April 3, 2014
I was truly horrified last month when I walked past the Museum of Modern Art and looked at the place where the Folk Art Museum used to be. In its place was a high rise luxury tower, said to be sharing the space with MOMA. I literally felt nausea at the sight.
This week another wonderful landmark building, the Greystone Hospital in Morris Plains, New Jersey, was deemed obsolete and slated for demolition by the State of New Jersey–this after Governor Chris Christie had vowed to save it last year. The forces of greed and no taxes won their battle to rid our state of one of its most important landmark buildings. Next they’ll taking down the Statue of Liberty.
March 25, 2014
I have been ranting for years in this blog about Starchitects and their stranglehold on design prizes and media attention. So I was surprised when the jury of this year’s Pritzger Prize decided to break its tradition of handing out $100,000 awards to wealthy architects who design glittering bobbles for Wall Street museum patrons and Saudi princes. Shigeru Ban, the humble Japanese master of paper tube architecture, was this year’s unlikely winner.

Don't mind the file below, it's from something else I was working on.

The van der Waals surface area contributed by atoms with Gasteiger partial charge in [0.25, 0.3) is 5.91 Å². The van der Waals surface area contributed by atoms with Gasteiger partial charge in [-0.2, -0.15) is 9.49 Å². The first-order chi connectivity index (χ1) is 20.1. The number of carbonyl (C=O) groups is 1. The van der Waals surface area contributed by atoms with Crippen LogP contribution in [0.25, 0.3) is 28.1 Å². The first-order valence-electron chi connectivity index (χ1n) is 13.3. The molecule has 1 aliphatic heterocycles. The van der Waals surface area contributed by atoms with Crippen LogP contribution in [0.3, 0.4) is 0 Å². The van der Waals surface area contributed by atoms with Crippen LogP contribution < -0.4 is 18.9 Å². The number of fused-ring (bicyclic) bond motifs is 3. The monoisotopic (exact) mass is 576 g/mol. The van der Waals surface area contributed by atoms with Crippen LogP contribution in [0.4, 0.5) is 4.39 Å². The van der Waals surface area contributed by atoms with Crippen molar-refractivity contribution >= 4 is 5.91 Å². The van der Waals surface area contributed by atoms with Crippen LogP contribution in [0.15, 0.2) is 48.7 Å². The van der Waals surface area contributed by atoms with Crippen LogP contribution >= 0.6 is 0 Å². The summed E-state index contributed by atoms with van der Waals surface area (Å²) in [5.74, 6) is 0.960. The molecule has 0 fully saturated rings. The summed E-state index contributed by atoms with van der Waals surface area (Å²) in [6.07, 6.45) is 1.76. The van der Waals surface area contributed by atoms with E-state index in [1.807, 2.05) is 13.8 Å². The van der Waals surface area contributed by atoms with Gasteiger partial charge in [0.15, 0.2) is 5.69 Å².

He seemed somewhat surprised by the choice. In typical fashion, Ban just shrugged and spoke modestly about his buildings being loved by their users. A paper church that refused to fall apart was moved in order to remain in use. People in earthquake zones continue to thank him for his efforts on their behalf. He speaks about refusing fees in order to work for the disadvantaged. He even wishes that architects could work less for the wealthy and more for socially beneficial causes. Imagine that.
Though most of us trained in the Modernist tradition were taught that our highest calling was to create buildings that advanced positive social change, we haven’t had much opportunity to fulfill that commitment. You can’t survive as a professional without fees; when governments decided to jettison their responsibility for building public housing, day care centers, schools, clinics, and other necessary civic amenities, we lost our most important patron. We also lost our sense of social commitment.